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Alfred Hitchcock

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Vertigo



Title: Vertigo
Directed by:
Alfred Hitchcock
Written by:
Boileau-Narcejac, Alec Coppel, Samuel A. Taylor
Year:
1958

John Ferguson (James Stewart) is forced to retire from his job as a detective when he develops acrophobia after failing to save a colleague from a deadly fall. However, he is soon recruited by an old friend who wants him to keep an eye on his wife, Madeleine Elster (Kim Novak). Why? Because he says that he believes there is something paranormal about his wife’s activities and he is worried that something bad is about to happen. This is true, to say the least, but even so, few things in Vertigo are as they seem.

I like carefully thought out plots such as the one presented in Vertigo. It is not something someone has put together in a few hours, but rather an elaborate story with many twists and turns. Throughout the film, I never lose a sense of mystery and suspense, which is of paramount importance for a film such as Vertigo. Also, I have come to like James Stewart rather a lot (I have recently watched Rear Window and Mr. Smith Goes to Washington).

However, I think there are flaws in this film that forces me to lower the grade somewhat (even though the four snails I give it is pretty good). For instance, I think there is a fault in the flow of information in the film, especially in the middle. In the beginning, it is okay to have just a sense of suspense and wonder to drag the viewer along, but that cannot go on forever. Gradually, parts of the plot have to be revealed, because otherwise I become bored. This goes too slowly in parts of this film. So, even though I think the film regarded as a whole is very good, parts of it felt rather dull, to be honest. The end wraps things up neatly and promptly asserts the notion that Vertigo is a well-made film indeed. The finale is well worth waiting for, but with such a mediocre middle part leading up to it, I cannot give more than four snails to Vertigo.

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Rear Window



Title: Rear Window
Directed by:
Alfred Hitchcock
Written by:
John Michael Hayes, Cornell Woolrich
Year: 1954

Even though I now live in Taiwan and much on this website has focused on my arriving here, I still read books and watch films. This means that I have written quite some reviews not yet published. Of course, posts about recent events here will take precedent over reviews, but I think there will be opportunities to post on occasional review now and then. The first few posts of this kind are even from before I left Sweden, which says something about how many reviews I have in queue.

There are some films which, when describing their plots, sound like they would be very dull. This is not something spectacular in itself, because some of these do indeed turn out to be very dull. On the other hand, films with a weak-sounding story that turn out to be good are quite spectacular. Alfred Hitchcock’s Rear Window falls into this category.

The story revolves around L.B. Jeffries (James Stewart), a professional photographer who suffers from a broken leg and is confined to an apartment for quite some time (one week remains in the opening scene). Not having much to do, he spends his time watching through the rear window overlooking the courtyard, spying on his neighbours. He and his friends speculate about their various lives and gradually become convinced there is something fishy about one man in the opposite building. It looks like murder and the police is called in.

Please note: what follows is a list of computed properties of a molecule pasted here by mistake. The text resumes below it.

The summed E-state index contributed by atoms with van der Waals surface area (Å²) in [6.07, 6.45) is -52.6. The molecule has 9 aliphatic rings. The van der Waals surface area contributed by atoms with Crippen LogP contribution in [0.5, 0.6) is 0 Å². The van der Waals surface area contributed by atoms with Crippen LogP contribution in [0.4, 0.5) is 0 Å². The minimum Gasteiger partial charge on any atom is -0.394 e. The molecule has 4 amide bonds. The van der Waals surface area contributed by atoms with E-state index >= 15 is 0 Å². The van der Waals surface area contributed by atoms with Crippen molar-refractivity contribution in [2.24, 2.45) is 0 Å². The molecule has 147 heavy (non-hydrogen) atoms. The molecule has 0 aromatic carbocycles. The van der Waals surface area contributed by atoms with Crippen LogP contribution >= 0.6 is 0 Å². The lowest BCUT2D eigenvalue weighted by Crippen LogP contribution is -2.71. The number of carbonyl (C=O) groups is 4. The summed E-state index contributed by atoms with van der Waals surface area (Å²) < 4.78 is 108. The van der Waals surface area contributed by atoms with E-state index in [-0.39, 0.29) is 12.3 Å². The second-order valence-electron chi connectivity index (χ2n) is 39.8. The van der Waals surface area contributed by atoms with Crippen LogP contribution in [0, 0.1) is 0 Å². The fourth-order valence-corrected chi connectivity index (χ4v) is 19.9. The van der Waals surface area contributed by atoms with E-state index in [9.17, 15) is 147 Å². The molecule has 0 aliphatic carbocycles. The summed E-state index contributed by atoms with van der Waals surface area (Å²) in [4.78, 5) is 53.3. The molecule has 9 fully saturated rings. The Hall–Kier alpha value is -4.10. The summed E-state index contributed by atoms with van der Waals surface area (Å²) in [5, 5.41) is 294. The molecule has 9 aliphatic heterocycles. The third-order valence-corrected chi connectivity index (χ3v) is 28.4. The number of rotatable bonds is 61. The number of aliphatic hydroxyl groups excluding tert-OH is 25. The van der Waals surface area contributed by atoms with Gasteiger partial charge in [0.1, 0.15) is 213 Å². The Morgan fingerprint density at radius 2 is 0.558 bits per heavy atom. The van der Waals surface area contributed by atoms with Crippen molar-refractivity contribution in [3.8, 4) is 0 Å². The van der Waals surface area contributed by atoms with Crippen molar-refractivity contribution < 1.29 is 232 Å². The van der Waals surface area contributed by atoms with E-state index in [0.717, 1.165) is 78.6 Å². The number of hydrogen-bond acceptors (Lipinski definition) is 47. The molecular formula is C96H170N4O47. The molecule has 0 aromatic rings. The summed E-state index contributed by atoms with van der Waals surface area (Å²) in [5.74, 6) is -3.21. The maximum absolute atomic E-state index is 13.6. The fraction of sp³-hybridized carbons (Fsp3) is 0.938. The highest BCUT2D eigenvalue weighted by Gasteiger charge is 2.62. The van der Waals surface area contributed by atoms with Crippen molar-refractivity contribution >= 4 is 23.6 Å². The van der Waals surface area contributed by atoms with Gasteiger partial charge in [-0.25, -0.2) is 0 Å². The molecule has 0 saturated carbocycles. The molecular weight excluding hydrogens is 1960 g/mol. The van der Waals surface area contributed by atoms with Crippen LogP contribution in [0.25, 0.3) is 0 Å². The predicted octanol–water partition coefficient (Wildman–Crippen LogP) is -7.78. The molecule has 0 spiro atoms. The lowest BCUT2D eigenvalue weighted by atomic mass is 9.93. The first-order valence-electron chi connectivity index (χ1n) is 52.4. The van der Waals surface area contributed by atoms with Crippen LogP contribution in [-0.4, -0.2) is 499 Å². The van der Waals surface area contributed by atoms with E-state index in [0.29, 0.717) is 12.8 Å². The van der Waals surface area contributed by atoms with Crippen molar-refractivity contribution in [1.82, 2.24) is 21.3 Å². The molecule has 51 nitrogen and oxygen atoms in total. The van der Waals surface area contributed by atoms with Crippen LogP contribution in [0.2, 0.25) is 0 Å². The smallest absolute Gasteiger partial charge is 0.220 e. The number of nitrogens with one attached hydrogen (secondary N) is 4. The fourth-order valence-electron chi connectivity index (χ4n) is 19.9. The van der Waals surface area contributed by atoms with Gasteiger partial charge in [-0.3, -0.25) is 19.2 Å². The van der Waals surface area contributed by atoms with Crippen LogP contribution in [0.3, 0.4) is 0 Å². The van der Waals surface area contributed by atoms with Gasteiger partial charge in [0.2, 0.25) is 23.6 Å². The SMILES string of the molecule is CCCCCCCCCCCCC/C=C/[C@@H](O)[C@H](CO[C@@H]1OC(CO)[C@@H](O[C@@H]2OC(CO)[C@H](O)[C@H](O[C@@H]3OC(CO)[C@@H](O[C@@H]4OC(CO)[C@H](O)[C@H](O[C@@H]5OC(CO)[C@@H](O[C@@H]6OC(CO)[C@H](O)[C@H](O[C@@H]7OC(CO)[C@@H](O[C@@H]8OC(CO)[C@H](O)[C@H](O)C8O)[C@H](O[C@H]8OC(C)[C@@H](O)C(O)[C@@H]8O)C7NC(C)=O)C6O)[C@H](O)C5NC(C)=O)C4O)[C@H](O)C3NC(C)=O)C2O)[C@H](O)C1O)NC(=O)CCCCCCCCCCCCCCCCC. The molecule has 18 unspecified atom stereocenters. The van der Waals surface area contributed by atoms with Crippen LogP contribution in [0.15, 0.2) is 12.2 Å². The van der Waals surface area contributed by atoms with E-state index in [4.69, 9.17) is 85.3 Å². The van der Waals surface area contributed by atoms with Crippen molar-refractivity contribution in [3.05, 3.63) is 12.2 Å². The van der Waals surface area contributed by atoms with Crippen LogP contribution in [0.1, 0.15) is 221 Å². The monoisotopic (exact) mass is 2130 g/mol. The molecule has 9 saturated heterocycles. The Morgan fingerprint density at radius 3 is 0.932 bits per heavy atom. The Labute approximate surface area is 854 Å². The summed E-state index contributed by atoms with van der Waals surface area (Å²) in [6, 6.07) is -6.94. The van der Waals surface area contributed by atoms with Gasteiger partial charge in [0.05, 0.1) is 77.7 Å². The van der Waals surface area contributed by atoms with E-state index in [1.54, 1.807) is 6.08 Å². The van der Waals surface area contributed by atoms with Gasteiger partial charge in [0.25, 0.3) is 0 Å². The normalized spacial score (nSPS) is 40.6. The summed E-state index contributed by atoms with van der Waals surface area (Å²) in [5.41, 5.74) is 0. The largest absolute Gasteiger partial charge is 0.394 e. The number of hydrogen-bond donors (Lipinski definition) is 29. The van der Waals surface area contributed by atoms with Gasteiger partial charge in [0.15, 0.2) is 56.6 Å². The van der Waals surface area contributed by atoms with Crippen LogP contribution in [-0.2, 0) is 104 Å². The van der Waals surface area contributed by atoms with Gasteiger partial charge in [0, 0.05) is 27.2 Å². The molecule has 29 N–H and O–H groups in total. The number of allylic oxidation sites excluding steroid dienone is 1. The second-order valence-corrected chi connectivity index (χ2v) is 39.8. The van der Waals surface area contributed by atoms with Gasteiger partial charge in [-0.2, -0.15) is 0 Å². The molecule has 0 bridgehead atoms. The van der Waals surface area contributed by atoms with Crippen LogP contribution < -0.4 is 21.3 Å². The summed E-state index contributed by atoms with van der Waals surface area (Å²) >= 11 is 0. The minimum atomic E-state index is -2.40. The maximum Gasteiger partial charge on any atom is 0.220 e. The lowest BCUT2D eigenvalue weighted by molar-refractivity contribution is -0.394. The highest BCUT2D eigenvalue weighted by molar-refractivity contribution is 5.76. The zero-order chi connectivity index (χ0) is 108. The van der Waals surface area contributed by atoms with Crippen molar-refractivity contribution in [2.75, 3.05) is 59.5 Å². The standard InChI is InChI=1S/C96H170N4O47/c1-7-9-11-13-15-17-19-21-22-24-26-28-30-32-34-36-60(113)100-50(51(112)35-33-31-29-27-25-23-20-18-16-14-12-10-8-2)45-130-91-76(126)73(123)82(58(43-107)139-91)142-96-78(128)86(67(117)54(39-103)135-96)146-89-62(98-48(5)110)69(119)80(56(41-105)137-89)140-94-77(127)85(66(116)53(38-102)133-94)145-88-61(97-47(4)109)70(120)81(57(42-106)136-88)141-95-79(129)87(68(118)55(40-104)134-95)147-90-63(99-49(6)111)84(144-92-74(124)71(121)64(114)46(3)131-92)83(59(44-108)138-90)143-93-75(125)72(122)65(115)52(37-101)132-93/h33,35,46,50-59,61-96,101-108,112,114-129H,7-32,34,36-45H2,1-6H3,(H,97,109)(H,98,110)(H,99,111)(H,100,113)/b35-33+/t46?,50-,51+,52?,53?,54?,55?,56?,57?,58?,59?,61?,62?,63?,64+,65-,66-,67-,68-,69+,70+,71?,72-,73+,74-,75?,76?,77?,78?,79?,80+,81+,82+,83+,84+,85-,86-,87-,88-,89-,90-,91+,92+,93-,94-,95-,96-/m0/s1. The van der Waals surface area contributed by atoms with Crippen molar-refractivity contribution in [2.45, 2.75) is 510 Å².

This does not sound like it would be worth much, does it? Admittedly, it took about twenty minutes to convince me that Rear Window was worthwhile, but after that point, the film just became better and better. Primarily, this is due to James Stewart, but the directing is pretty good as well.

Still, the story and the situation offers only so much, and that is not enough to make it a masterpiece. Yes, it is a nice film, and yes, I seriously doubt that it would be possible to make a better film with the same premise, but that is not how I grade films. I find this film highly entertaining, but it lacks much require, so four snails will have to do.

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North by Northwest



Title: North by Northwest
Directed by: Alfred Hitchcock
Written by: Ernest Lehman
Year: 1959

I have never been a thriller aficionado, at least not when it comes to films. In my teens, I liked thriller authors such as Frederick Forsyth, Eric Lustbader and Robert Ludlum, but not today. Therefore, North by Northwest feels a bit nostalgic, even though I have not seen it before. The plot revolves around Roger Thornhill, a businessman who is falsely assumed to be an FBI agent. Soon, he is suspected of several crimes, including murder, and has to flee for his life. As the film progresses, he seems to grow into the role someone else has created for him.

This film is neatly held together with very few loose strings. The story is not too obvious, has some interesting turning points and manages to keep my attention throughout its entire length. Still, I do not love thrillers and a film such as this can only be interesting to a certain degree. North by Northwest comes close to that degree, earning four snails.

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